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Meaning, reasoning, and common knowledge

  • Richard Warner

    Richard Warner is Professor and Norman and Edna Freehling Scholar at the Chicago-Kent College of Law, where he is also the Faculty Director of Chicago-Kent’s Center for Law and Computers. From 1994 to 1996, he was president of InterActive Computer Tutorials, a software company. From 1998 to 2000, he was director of Building Businesses on the Web, an Illinois Institute of Technology executive education program. He was the principal investigator for "Using Education to Combat White Collar Crime," a U.S. State Department grant devoted to combating money laundering in Ukraine from 2000 to 2006. He is currently a member of the U.S. Secret Service’s Electronic and Financial Crimes Taskforce. He is the co-founder and Director of the School of American Law, and the Co-Director of the Center for National Security and Human Rights. He holds a B. A. (English literature) from Stanford, a Ph. D. (Philosophy) from the University of California, Berkeley, and a J. D. from the University of Southern California. His most recent books are Unauthorized Access: The Crisis in Online Privacy and Security, and Data Breaches: Why Don’t We Defend Better?, both co-authored with Robert Sloan, Professor and Head, Computer Science Department, University of Illinois, Chicago.

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From the journal Intercultural Pragmatics

Abstract

“Pragmatics involves perception augmented by some species of ‘ampliative‘ inference—induction, inference to the best explanation, Bayesian reasoning, or perhaps some special application of general principles special to communication, as conceived by Grice … —but in any case a sort of reasoning” (Korta, Kepa & John Perry. 2015. Pragmatics. In The stanford encyclopedia of philosophy Edward N. Zalta (ed.), Metaphysics research lab, Stanford, CA: Stanford University:1). Pragmatics assumes that one’s competence as speaker is sufficient to allow one to construct, in range of significant cases, plausible accounts of how speakers and audiences reason. The question is that are those who attribute reasoning to speakers and audiences suffering a “curious mental derangement” that prevents them from seeing that reasoning is rare?

I consider four responses. (1) Speakers and audiences do reason to the extent pragmatic explanations require; they just typically do not do so consciously. (2) The second reply concedes that speakers and audiences often do not reason even unconsciously in any relevant detail, but it insists that attributions of reasoning can nonetheless be, and often are, explanatory. (3) The third reply is a response to objections to the second. It identifies reasoning with information processing steps. (4) The fourth view is that a speaker’s utterance provides an audience evidence for what the speaker means, but the audience typically does not reason to a conclusion about what the speaker means.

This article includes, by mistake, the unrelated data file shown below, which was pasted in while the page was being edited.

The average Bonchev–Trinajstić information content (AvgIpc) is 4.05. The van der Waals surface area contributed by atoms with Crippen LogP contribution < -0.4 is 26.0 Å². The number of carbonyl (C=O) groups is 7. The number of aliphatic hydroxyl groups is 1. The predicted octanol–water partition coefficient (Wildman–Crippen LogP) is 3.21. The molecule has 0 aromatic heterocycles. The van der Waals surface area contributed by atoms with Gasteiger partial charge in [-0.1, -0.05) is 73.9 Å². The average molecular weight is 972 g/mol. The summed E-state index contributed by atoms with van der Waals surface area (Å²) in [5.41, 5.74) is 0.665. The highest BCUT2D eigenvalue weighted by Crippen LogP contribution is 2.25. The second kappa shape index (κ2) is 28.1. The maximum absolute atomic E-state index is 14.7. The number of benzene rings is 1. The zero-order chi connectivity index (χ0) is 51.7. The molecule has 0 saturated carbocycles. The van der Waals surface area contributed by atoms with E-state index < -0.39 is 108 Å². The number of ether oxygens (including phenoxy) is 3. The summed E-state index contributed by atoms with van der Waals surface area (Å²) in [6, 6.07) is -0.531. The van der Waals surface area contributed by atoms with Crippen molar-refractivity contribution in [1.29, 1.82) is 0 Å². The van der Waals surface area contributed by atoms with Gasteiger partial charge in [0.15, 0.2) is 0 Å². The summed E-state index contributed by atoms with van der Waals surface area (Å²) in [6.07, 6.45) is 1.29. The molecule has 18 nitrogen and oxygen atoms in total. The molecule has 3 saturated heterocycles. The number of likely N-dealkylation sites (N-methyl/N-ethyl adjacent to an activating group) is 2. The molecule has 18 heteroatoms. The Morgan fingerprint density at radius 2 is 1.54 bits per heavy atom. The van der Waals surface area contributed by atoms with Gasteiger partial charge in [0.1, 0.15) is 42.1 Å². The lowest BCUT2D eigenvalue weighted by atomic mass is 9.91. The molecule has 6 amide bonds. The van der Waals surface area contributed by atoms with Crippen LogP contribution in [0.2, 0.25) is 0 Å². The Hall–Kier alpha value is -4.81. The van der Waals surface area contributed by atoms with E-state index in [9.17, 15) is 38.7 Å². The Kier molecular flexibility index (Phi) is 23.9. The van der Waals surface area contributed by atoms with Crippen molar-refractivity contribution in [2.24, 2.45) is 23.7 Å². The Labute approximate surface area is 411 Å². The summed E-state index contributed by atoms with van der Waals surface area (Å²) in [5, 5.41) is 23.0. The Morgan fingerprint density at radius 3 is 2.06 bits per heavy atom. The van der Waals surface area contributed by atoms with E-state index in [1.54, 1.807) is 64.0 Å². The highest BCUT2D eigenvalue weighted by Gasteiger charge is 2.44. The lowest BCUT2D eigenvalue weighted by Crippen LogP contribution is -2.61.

I reject the first three replies and embrace the fourth, but I argue that attributions of reasoning in pragmatics can still play a significant explanatory role.

About the author

Richard Warner

Richard Warner is Professor and Norman and Edna Freehling Scholar at the Chicago-Kent College of Law, where he is also the Faculty Director of Chicago-Kent’s Center for Law and Computers. From 1994 to 1996, he was president of InterActive Computer Tutorials, a software company. From 1998 to 2000, he was director of Building Businesses on the Web, an Illinois Institute of Technology executive education program. He was the principal investigator for "Using Education to Combat White Collar Crime," a U.S. State Department grant devoted to combating money laundering in Ukraine from 2000 to 2006. He is currently a member of the U.S. Secret Service’s Electronic and Financial Crimes Taskforce. He is the co-founder and Director of the School of American Law, and the Co-Director of the Center for National Security and Human Rights. He holds a B. A. (English literature) from Stanford, a Ph. D. (Philosophy) from the University of California, Berkeley, and a J. D. from the University of Southern California. His most recent books are Unauthorized Access: The Crisis in Online Privacy and Security, and Data Breaches: Why Don’t We Defend Better?, both co-authored with Robert Sloan, Professor and Head, Computer Science Department, University of Illinois, Chicago.

Acknowledgements

I am gratefully indebted to Stephen Schiffer for his comments and encouragement.

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Published Online: 2019-05-29
Published in Print: 2019-05-27

© 2019 Walter de Gruyter GmbH, Berlin/Boston

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